I think Christians and skeptics alike have contributed to confusion surrounding the Bible. Fundamentalists argue that if any part of the Bible is false, the entire Bible is. Since it is impossible to prove God did not write the Bible, critics attack the history. Their attack is based on a lack of archeological evidence which is based on errors in dating events prior to the time of the Kings. The Bible does not claim that God wrote the Bible,other than the first ten commandments.Inspired by does not mean written by.Unbelievable does not mean impossible.The absence of evidence does not mean evidence of absence.The Bible scribes used literary license in a manner not unlike modern writers do. While it is unlikely that Goliath was as huge as the Bible claims,there is no reason to believe he could not have been a very large man. Believing that he could not have been killed by a slingshot is unfounded. Believing that Adam and Eve talked to a snake is a stretch of the imagination. Believing that Eden could not have been a real place is showing a lack of knowledge of ancient history.

Johnny West

Lee Randolph
I agree. Although I am a Christian I respect the rights of others to believe or disbelieve as they choose. It is not my place to condemn or accuse anyone of being immoral. Morality is necessary to survive in society and may or may not have been invented by God.It is a human trait, not a Christian trait.

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    a site for reading and discussing theological German, by Mark Alter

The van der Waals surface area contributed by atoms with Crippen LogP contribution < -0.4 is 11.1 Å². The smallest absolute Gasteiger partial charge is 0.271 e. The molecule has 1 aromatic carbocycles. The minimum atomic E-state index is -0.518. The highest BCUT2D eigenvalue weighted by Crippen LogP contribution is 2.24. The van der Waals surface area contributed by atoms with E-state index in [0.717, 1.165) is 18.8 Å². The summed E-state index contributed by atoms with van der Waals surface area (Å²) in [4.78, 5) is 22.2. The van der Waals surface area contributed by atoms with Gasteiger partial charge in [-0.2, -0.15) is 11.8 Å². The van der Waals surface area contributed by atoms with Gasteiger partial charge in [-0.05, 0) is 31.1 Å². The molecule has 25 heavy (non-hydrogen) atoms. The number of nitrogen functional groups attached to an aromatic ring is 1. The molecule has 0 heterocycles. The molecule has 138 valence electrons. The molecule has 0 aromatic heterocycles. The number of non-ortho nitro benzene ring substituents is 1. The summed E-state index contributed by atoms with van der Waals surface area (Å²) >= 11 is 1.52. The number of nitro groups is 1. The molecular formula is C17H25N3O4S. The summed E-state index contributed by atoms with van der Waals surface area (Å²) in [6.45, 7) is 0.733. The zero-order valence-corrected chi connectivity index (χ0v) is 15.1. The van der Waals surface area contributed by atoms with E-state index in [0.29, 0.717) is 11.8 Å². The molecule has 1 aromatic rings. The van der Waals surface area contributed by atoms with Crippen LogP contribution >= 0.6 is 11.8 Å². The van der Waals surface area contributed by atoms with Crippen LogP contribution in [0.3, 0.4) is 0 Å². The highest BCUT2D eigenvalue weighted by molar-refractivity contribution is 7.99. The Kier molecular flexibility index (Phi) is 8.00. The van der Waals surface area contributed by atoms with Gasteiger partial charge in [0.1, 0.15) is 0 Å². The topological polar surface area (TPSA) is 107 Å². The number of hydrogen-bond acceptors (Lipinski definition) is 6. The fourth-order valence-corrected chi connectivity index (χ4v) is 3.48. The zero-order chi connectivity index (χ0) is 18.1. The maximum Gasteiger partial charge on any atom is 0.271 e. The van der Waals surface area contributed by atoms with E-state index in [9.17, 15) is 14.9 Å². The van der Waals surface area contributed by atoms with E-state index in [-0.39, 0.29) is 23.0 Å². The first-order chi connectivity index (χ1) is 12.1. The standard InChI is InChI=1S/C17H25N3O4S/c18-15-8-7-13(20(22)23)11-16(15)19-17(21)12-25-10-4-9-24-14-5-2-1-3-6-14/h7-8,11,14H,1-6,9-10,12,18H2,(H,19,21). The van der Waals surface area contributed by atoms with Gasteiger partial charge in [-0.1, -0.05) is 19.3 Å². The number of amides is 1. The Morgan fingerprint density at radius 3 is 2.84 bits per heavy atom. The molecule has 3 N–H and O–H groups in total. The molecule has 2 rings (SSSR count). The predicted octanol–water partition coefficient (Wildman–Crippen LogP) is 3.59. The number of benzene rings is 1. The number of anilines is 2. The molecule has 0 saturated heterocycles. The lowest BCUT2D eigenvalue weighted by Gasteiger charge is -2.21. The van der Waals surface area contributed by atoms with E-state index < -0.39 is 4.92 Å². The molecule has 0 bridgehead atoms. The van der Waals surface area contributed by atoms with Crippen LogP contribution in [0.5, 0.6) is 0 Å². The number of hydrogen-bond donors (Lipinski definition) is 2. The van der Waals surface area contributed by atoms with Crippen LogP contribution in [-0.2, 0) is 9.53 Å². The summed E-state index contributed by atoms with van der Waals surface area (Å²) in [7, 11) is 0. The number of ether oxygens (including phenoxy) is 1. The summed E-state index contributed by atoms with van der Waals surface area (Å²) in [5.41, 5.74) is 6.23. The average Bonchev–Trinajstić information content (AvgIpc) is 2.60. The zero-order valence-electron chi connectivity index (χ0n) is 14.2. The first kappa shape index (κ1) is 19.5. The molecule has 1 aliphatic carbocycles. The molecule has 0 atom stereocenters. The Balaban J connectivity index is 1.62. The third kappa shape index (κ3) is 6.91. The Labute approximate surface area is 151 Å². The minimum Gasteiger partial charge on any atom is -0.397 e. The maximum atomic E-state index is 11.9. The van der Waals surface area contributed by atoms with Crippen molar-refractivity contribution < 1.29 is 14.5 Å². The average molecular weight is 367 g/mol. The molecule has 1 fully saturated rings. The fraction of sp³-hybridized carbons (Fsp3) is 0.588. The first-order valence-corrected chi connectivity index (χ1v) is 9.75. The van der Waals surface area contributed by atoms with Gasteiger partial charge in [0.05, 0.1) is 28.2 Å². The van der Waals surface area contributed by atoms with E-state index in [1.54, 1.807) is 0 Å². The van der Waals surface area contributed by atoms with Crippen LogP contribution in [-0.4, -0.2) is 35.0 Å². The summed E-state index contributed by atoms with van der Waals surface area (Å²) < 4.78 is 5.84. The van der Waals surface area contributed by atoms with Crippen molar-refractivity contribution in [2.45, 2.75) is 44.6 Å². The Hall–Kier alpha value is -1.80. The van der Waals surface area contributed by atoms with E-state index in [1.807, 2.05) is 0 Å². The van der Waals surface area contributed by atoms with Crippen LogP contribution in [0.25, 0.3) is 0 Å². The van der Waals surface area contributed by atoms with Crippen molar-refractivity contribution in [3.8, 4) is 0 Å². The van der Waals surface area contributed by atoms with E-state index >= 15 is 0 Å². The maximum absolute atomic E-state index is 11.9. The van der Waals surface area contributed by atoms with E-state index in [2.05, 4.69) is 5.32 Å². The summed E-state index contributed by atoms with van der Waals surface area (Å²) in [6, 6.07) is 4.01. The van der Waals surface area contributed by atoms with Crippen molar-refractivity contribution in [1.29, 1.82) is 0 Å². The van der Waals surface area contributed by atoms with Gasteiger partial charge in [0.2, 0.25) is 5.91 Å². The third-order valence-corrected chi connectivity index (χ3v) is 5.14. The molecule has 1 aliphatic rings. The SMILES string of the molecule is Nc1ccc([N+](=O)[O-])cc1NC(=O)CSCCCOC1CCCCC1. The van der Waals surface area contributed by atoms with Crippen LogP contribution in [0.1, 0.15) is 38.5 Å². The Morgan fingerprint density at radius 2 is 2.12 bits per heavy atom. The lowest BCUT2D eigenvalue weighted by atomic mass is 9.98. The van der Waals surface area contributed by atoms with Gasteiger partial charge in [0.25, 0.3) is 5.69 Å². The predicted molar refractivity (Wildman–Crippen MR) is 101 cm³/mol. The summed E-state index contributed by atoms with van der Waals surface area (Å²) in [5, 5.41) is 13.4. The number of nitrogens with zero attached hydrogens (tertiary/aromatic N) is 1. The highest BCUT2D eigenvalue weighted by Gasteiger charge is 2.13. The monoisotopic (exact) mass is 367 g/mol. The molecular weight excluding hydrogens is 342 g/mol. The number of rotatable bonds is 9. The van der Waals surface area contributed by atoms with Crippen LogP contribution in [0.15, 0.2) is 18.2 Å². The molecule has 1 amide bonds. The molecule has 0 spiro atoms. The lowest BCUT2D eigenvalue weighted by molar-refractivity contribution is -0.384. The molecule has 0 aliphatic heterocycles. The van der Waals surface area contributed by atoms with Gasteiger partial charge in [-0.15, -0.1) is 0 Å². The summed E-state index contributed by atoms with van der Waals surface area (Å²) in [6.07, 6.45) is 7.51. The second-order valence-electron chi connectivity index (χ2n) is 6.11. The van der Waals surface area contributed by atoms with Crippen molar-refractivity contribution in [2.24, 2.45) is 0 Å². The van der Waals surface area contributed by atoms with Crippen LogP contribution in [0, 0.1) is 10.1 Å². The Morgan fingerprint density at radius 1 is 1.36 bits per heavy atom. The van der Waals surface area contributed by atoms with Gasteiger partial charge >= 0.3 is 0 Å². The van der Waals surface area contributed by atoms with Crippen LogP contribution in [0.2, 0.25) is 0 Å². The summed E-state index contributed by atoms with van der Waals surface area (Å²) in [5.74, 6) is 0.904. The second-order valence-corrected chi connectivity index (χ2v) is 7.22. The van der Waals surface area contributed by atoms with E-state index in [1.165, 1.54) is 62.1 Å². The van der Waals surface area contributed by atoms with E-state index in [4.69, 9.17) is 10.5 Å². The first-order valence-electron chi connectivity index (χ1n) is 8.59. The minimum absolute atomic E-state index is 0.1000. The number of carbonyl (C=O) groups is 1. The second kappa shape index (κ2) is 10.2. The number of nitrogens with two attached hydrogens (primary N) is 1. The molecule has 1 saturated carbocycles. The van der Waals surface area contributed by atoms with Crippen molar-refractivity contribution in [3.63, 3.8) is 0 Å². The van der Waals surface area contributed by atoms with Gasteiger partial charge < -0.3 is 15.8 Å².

• theoutwardquest
    seeking spirituality as an outward, not an inward quest, by David Corder
  • This Lamp
    Incisive comment on Bible translations in the archives, by Rick Mansfield
  • Thoughts on Antiquity
    By Chris Weimer and friends, posts of interest on ancient Greek and Roman topics (archive). Chris is a graduate student at the City University of New York in Classics
  • Threads from Henry's Web
    Wide-ranging comment by Henry Neufeld, educator, publisher, and author
  • Tête-à-Tête-Tête
    smart commentary by "smijer," a Unitarian-Universalist
  • Undeception
    A great blog by Mike Douglas, a graduate student in biblical studies
  • What I Learned From Aristotle
    the Judaica posts are informative (archive)
  • Bouncing into Graceland
    a delightful blog on biblical and theological themes, by Esteban Vázquez (archive)
  • Weblog
    by Justin Anthony Knapp, a fearless Wikipedian (archive)
  • Writing in the Dust
    A collection of quotes by Wesley Hill, a doctoral student in New Testament studies at Durham University (UK), and a Christian who seeks the charism of chastity
  • גֵּר־וְתוֹשָׁב
    by David Miller, Associate Professor of New Testament and Early Judaism, Briercrest College & Seminary, Caronport, Saskatchewan, Canada
  • ואל-תמכר
    Buy truth and do not sell: wisdom, instruction, and understanding - a blog by Mitchell Powell, student of life at the intersection of Christ, Christianity, and Christendom
  • משלי אדם
    exploring wisdom literature, religion, and other academic pursuits, by Adam Couturier, M.A. in Old Testament/Hebrew Bible (graduate of Gordon-Conwell Theological Seminary)

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  • Ancient Hebrew Poetry is a weblog of John F. Hobbins. Opinions expressed herein do not reflect those of his professional affiliations. Unless otherwise indicated, the contents of Ancient Hebrew Poetry, including all text, images, and other media, are original and licensed under a Creative Commons License.

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    Copyright © 2005 by John F Hobbins.